A slew of recent forgery scandals have called for a resurgent emphasis on scientifically-mandated authentication. In 2014, a report by Switzerland’s Fine Art Expert Institute stated that at least half of the artworks circulated in the market are fake. Last January, 21 forged paintings attributed to Amedeo Modigliani (one of the most copied artists in the world) were exhibited in Genoa’s Ducal Palace and last November, a federal court ordered a collector to repay Sotheby’s for supplying it with a fake painting attributed to 16th-century artist Parmigianino, which sold at auction for $842,500.
Kemp is Emeritus Research Professor in the History of Art at Trinity College, Oxford University. He is one of the world's leading experts on visualisation in art and science and was involved in the authentication of Salvator Mundi. Keith is Head of the Conservation Department at the National Gallery and oversees the conservation, restoration and technical study of Old Master paintings. In conversation with Philip Ball, who has written widely on the interactions between art and science, they will explain the role of scientific analytical techniques in establishing authenticity, whilst also revealing that the process requires much more than science alone.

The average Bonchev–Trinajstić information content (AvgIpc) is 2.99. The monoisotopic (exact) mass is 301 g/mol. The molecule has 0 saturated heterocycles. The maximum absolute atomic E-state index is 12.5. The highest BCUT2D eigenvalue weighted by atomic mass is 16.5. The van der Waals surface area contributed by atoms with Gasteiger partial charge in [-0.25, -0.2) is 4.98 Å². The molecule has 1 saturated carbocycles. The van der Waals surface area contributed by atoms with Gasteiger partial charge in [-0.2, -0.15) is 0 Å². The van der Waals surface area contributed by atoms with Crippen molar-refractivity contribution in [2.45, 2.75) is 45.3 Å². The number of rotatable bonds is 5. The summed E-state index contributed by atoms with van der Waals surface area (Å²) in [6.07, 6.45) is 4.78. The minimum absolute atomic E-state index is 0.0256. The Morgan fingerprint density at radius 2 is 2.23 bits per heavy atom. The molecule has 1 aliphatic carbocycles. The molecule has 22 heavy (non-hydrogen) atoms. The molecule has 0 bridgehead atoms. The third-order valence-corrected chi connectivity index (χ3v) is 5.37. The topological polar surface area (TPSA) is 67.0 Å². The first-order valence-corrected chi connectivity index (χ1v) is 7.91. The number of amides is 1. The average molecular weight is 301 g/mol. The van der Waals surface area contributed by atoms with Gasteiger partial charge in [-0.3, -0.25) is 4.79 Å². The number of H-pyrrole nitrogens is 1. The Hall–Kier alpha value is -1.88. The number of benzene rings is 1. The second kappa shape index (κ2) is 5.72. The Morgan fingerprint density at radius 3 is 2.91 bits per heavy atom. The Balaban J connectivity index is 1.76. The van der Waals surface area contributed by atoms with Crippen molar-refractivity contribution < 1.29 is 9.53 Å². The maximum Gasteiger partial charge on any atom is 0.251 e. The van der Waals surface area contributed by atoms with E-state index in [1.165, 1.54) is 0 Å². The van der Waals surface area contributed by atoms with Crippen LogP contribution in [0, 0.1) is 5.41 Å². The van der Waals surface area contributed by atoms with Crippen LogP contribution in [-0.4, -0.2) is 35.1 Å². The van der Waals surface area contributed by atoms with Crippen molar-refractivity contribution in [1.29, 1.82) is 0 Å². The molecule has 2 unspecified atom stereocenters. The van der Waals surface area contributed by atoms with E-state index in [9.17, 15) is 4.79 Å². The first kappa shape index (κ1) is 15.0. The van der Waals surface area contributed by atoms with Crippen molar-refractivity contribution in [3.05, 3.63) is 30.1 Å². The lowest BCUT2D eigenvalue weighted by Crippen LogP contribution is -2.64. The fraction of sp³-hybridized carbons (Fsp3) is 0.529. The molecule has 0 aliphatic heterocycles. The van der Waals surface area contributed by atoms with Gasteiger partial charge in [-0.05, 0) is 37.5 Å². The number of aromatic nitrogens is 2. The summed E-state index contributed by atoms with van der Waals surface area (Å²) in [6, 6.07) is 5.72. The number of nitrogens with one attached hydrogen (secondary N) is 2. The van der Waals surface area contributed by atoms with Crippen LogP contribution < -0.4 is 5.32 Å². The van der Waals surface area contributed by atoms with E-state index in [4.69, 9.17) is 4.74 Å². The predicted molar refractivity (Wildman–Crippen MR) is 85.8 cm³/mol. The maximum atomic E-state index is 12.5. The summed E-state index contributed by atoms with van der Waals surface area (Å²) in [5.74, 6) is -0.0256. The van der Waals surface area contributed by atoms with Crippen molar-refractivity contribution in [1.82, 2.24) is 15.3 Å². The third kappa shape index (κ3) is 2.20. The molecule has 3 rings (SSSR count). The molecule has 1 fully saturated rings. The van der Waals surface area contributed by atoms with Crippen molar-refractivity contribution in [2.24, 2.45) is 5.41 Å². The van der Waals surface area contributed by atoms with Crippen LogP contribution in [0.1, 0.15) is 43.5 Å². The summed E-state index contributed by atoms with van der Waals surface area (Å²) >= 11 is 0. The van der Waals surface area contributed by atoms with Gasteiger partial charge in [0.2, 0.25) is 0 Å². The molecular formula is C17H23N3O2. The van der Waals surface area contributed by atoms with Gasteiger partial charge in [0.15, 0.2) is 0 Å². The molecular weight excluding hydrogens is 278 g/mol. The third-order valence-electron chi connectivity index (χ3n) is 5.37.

|What||Leonardo: The art and science of attribution, Royal Institution|
|Where||Royal Institution, 21 Albemarle Street, London, W1S 4BS | MAP|
|Nearest tube||Piccadilly Circus (underground)|
On 16 Apr 19, 7:00 PM – 8:30 PM
|Website||Click here to book now|